King Tran Nhan Tong preferred vegetarian foods, therefore, his body was slim. King Thanh Tong noticed his health condition so he asked for the reason. King Nhan Tong confessed his desire for renunciation. King Thanh Tong in tears mourned, "I'm already old. I always count on you. How could you do it? How could you continue the duty of our ancestors by doing that?" King Nhan Tong listened in tears.

King Nhan Tong was quite intelligent and aggressive in learning. He had read many books and understood thoroughly all Buddhist scriptures and other public writings. In his spare times, he liked to discuss Zen with Zen masters or practitioners, especially, High official Tue Trung. The king's discernment was at the upmost level. He respected High official Tue Trung as his teacher. When Mongolian invaded the country, he had to put aside his religious interests to concentrate on the national defense. Because our army was united, we were able to defeat Mongolians twice in 1285 and 1288. In his era, there were 2 significant conferences: 1) Of all high-rank generals and officials at Binh Than 2) of all senior citizens at Dien Hong to discuss strategies for national defense.

In 1293, King Tran Anh Tong became king. For the following six years, he was beside his son to support him in his new role. In October of 1299, he ordained as a monastic monk and stayed at Yen Tu mountain. For the years that he resided at this place, he focussed on ascetic virtues. Thus, his title was "Huong Van Dai Dau Da" (The Great Ascetic monk). Later, he established temples, meditation centers, and performed teachings to other monks and the public. Numbers of them attended his lecturings. Next, he established a lecture hall at Pho Minh temple and performed lecturing there. Several years after, he traveled to Bo Chanh camp. This is where Tri Kien pagoda was built. The First Patriarch decided to stay there until 1304, he traveled around to abolish places with inappropriate worshippings and to teach them the practice of ten precepts. In the winter of that year, King Tran Anh Tong requested him to perform a ritual for his ordainment of Bodhisattva precepts at the palace.

Later, leaned on his wand, he walked to Sung Nghiem temple at Linh Son mountain to propagate Zen sect. On January 1st, he assigned Master Phap Loa to Bao An temple at Sieu Thoai province to perform a ceremony. Three months later, he came to Vinh Nghiem temple at Luong Giang and assigned master Phap Loa to perform a ceremony. This time, the First Patriarch expounded "Truyen Dang Luc" and requested National Advisor Dao Nhat to expound Lotus suttra to the mass. At the end of the retreat season, he returned to Yen Tu mountain and dismissed all laymen and helpers in the temple. He only kept 12 novices, who often followed him to places. One time on Master Phap Loa's request, he went to Tu Tieu pagoda to expound "Truyen Dang Luc." At the end, all novices were asked to leave, except master Phap Loa. The First Patriarch then climbed on various places around hut to search for caves. Master Phap Loa curiously asked, "Master, at your old age, you're still active. If anything happens to you, who could we count on in propagating Buddhist dharmas?" The First Patriarch replied, "Time has come for me, therefore, I want to make a long-term plan."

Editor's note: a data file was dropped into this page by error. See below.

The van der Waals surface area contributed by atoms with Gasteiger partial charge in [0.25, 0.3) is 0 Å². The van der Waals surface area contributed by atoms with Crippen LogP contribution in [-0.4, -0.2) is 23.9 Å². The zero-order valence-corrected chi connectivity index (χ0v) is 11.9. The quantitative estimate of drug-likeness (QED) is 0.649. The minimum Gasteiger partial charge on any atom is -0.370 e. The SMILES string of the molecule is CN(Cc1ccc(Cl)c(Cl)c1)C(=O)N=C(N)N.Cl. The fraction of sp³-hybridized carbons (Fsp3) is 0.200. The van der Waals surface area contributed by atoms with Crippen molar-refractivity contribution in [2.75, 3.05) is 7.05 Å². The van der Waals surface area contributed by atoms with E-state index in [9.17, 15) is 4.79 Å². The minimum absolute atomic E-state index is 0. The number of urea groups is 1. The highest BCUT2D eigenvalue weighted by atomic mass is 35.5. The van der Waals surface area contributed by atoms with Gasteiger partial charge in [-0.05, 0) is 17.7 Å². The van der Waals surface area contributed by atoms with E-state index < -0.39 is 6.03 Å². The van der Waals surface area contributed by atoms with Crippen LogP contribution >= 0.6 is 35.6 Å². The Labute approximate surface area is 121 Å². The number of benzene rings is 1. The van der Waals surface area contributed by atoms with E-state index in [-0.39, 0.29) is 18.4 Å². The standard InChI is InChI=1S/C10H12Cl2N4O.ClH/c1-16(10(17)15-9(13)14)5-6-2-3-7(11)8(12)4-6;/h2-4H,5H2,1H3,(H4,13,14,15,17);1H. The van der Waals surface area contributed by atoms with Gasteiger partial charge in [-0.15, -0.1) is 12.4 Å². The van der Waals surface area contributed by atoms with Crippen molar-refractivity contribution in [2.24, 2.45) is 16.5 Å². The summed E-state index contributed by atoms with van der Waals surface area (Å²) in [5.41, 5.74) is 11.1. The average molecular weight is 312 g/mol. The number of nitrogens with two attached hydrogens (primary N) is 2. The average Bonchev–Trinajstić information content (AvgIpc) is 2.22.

On October 5th of that year, a servant of Thien Doan princess arrived. He notified,"Thien Doan princess is critically ill. She would like to see you once again before she passes away." The First Patriarch sadly replied, "Time has come." He left with only one novice to see the princess. Five days later, he arrived the palace. After the event, he departed to Sieu Thoai temple on the 15th of the month. Next morning after his arrival at the temple, he walked to a temple at Co Chau village and wrote this verse:

People's life is on a breath
Their greed is endless
Devil fortress is like a dungeon,
While the Buddha realm is full of joy

On the 17th of that month, he stayed at Sung Nghiem temple at Linh Son mountain. Queen Tuyen Tu invited him to a luncheon at Binh Duong pagoda. He delightedly said, " This is the last offering." Next day, he walked to Tu Lam temple at Ky Anh Sanh mountain. Suddenly, he experienced a headache so he immediately called two bhikkhus and asked, "I would like to go up to Ngoa Van mountain, but don't have energy to do it. What can I do?" They answered, "We could help you, Master." When they reached to Ngoa Van, he dismissed the two bhikkhus, "Return to the temple and practice. Remember not to underestimate life and death."

On the 19th day, he asked novice Phap Khong to get to Tu Tieu pagoda at Yen Tu and asked novice Bao Sat to see him. On the next day, Bao Sat departed. When he passed Doanh Tuyen lake, he saw a dark cloud flew from Ngoa Van mountain to Loi Son, then dropped down to Doanh Tuyen. This caused a high water rising. In a moment, it went back to normal level. Next, he saw 2 dragons with sharp eyes popped the heads out of water for a moment, then, they submerged into the water. That night, Bao sat rested in an inn at the foot of the mountain. He had a bad dream.

On the 21st day, he arrived at Ngoa Van pagoda. Seeing him, the First Patriarch smiled, "I'm about to go. Why are you late? If you have anything unclear on Buddhist dharmas, you should ask me now."

Bao sat asked:
- When Ma Tsu was ill, the rector asked, "How were you for the past several days?" Ma Tsu replied, "The sun is the Buddha, so as the moon." What does it mean?

The First Patriarch raised his voice:
- What are the five Chinese emperors and three ancient kings?

Bao Sat asked:
- What does it mean by "Flowers blossom as many as silk. Bamboos in the south are as many as those in the north?"

The First Patriarch replied:
- They blind your eyes.

Bao Sat remained silent.

Days later, the sky was dull. Birds circled above with tragic cry.